"hell," 1620s, from Church Latin, from Greek geenna, from post-biblical Hebrew gehinnom, "Hell, place of fiery torment for the dead," figurative use of the place name Ge Hinnom "the Valley of Hinnom," southwest of Jerusalem, where, according to Jer. xix.5, children were sacrificed to Moloch.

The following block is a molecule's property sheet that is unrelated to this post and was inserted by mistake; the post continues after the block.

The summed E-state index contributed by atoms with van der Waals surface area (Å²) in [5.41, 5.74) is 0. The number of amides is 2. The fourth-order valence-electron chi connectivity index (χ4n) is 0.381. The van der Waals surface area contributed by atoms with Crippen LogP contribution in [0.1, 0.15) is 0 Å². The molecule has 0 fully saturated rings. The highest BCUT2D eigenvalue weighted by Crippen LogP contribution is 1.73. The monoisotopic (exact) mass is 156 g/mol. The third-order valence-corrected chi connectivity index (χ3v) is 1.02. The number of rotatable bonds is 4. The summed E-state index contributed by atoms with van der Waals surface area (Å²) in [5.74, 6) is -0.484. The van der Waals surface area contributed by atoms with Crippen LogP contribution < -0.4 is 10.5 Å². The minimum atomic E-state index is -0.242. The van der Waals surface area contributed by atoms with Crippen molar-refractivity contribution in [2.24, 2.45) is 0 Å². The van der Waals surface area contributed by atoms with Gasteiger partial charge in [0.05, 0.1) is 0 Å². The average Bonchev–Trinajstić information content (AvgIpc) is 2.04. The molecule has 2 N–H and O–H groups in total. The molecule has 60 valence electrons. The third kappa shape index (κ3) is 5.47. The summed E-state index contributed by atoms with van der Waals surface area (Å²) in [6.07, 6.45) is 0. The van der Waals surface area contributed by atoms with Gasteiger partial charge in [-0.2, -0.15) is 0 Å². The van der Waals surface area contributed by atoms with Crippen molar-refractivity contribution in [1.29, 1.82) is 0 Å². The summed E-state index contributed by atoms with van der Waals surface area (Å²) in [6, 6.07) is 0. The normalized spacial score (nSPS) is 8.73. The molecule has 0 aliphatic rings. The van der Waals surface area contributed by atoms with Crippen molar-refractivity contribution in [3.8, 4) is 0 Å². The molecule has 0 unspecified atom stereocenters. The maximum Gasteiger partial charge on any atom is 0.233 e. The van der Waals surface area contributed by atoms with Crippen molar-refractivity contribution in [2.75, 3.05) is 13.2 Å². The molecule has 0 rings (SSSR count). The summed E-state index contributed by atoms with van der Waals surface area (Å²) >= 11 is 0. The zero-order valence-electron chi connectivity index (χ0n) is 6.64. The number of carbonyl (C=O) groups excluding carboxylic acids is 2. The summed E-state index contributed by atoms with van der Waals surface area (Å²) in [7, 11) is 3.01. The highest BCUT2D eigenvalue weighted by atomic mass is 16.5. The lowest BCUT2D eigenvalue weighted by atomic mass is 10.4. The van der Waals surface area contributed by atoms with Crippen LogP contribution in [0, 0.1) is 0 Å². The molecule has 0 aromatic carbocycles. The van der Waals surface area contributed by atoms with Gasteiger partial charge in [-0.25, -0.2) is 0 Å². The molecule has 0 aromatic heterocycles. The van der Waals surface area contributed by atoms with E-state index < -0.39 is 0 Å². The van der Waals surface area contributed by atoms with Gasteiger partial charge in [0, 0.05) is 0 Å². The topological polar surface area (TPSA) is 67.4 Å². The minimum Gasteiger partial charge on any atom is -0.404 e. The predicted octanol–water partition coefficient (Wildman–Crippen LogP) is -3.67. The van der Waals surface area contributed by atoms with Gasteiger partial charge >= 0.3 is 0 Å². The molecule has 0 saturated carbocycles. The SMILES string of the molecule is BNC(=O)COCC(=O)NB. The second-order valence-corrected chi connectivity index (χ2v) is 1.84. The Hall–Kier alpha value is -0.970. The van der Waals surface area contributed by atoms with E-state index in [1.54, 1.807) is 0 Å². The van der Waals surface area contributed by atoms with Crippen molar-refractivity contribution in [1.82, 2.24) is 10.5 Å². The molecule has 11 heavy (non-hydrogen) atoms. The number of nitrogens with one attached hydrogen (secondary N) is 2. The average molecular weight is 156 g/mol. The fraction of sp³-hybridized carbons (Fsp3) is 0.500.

(originally Ge bene Hinnom; i.e., "the valley of the sons of Hinnom"), a deep, narrow glen to the south of Jerusalem, where the idolatrous Jews offered their children in sacrifice to Molech (2 Chr. 28:3; 33:6; Jer. 7:31; 19:2-6). This valley afterwards became the common receptacle for all the refuse of the city. Here the dead bodies of animals and of criminals, and all kinds of filth, were cast and consumed by fire kept always burning. It thus in process of time became the image of the place of everlasting destruction. In this sense it is used by our Lord in Matt. 5:22, 29, 30; 10:28; 18:9; 23:15, 33; Mark 9:43, 45, 47; Luke 12:5. In these passages, and also in James 3:6, the word is uniformly rendered "hell," the Revised Version placing "Gehenna" in the margin. (See HELL ØT0001731; HINNOM.)